In general, the revisions to the Form 5500 reporting requirements relating to service provider compensation are detailed and complicated. Financial services organizations that sponsor DFEs or provide services to Plans will need to review carefully the specific aspects of these new requirements that may affect the compensation they receive and pay, and make appropriate adjustments to their systems and procedures for capturing compensation information and communicating it to customers. Significantly, a DFE which has a reporting year that is different from the calendar year will become subject to these new requirements for the reporting year that begins in 2008. This may present practical difficulties as compliance systems for compiling the necessary information will need to be established within a short time frame.

V.      Conclusion

The proposed service provider regulations and the changes to Form 5500 described above reflect an increased focus by the DOL on compensation arrangements affecting Plans. In addition to these developments, the DOL has indicated that it intends to propose revisions to the regulations under ERISA Section 404(c) to enhance fee disclosure requirements applicable to 401(k) plans and other participant-directed retirement plans. The Securities Exchange Commission may also consider regulatory action and Congress is considering legislation in this area. As discussed in some detail in the December 25, 2007 Alert, a number of lawsuits filed within the past year challenge revenue sharing arrangements under existing ERISA prohibited transaction rules and other fiduciary requirements. These developments will require financial services organizations to review the products they offer to Plans and DFEs, and the related compensation structures, to determine whether any changes are necessary or appropriate in light of the emerging legal standards in this area.

0FINRA Issues Final Guidance Regarding the Review and Supervision of Electronic Communications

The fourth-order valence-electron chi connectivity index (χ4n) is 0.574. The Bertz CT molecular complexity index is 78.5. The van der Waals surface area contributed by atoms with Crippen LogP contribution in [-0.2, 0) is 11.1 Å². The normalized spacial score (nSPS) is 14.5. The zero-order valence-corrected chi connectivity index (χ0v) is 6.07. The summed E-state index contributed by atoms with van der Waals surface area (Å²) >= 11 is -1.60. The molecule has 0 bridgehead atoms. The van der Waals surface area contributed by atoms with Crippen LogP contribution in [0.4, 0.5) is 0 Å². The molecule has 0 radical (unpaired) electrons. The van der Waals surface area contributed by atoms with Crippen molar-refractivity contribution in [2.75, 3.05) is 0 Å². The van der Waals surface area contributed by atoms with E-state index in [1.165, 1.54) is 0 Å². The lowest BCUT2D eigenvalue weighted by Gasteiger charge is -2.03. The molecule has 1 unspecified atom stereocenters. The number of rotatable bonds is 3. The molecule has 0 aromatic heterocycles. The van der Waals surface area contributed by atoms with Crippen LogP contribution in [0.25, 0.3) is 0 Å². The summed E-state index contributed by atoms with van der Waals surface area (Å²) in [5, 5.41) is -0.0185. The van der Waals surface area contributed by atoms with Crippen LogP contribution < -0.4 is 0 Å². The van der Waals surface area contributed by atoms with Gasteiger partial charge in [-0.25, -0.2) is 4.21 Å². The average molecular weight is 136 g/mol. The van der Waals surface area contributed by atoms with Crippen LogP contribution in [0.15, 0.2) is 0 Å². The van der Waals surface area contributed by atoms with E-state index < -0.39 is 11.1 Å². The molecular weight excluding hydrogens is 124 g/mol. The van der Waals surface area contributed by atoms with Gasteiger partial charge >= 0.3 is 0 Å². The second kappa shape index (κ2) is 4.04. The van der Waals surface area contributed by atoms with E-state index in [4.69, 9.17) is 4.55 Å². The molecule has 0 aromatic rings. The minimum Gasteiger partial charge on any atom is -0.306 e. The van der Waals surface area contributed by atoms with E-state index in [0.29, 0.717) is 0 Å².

FINRA issued principle‑based guidance (the “Guidance”) for its member firms to consider when developing supervisory systems and procedures for electronic communications.  The Guidance is in substantially the form set forth in the joint proposal made by the NASD and NYSE Member Regulation in June 2007 prior to their consolidation into FINRA.  The Regulatory Notice announcing the publication of the Guidance indicates that the Guidance neither creates new supervisory requirements nor requires the review of every communication; rather, it sets forth principles that FINRA believes firms should consider in structuring the supervisory policies and procedures that each firm should have in place to monitor all electronics communications technology used by the firm and its associated persons in order to achieve compliance with applicable federal securities laws and self regulatory organization rules.  The Regulatory Notice also points out that firms have a separate, but equally important, obligation to ensure that their use of electronic communication media enables them to make and keep records as required by applicable SEC, NASD and NYSE rules.

The Guidance itself addresses the following six topics in some detail:

  • Written policies and procedures – the need for, and considerations in developing, maintaining and disseminating, clear policies and procedures governing the general use and supervision of electronic communications.
  • Types of electronic communications requiring review – (a) policies and procedures regarding the forms of electronic communications employees may use when conducting business with the public, and related monitoring efforts and (b) the extent to which review of internal communications is necessary to properly supervise a firm’s business, e.g., to detect when a member’s information barriers are not effective.
  • Identification of the person(s) responsible for the review of electronic communications.
  • Methods of review for correspondence – the use of lexicon-based reviews and random reviews.
  • Frequency of review of correspondence.
  • Documentation of review of correspondence.
The Guidance concludes by noting that it is not all‑inclusive and does not represent all areas of inquiry that a member firm should consider when establishing and maintaining a supervisory system for electronic communications, particularly with respect to any existing and future electronic communications technology that the Guidance does not address.  The Guidance further cautions that it does not establish a safe harbor with respect to potential supervisory or compliance deficiencies.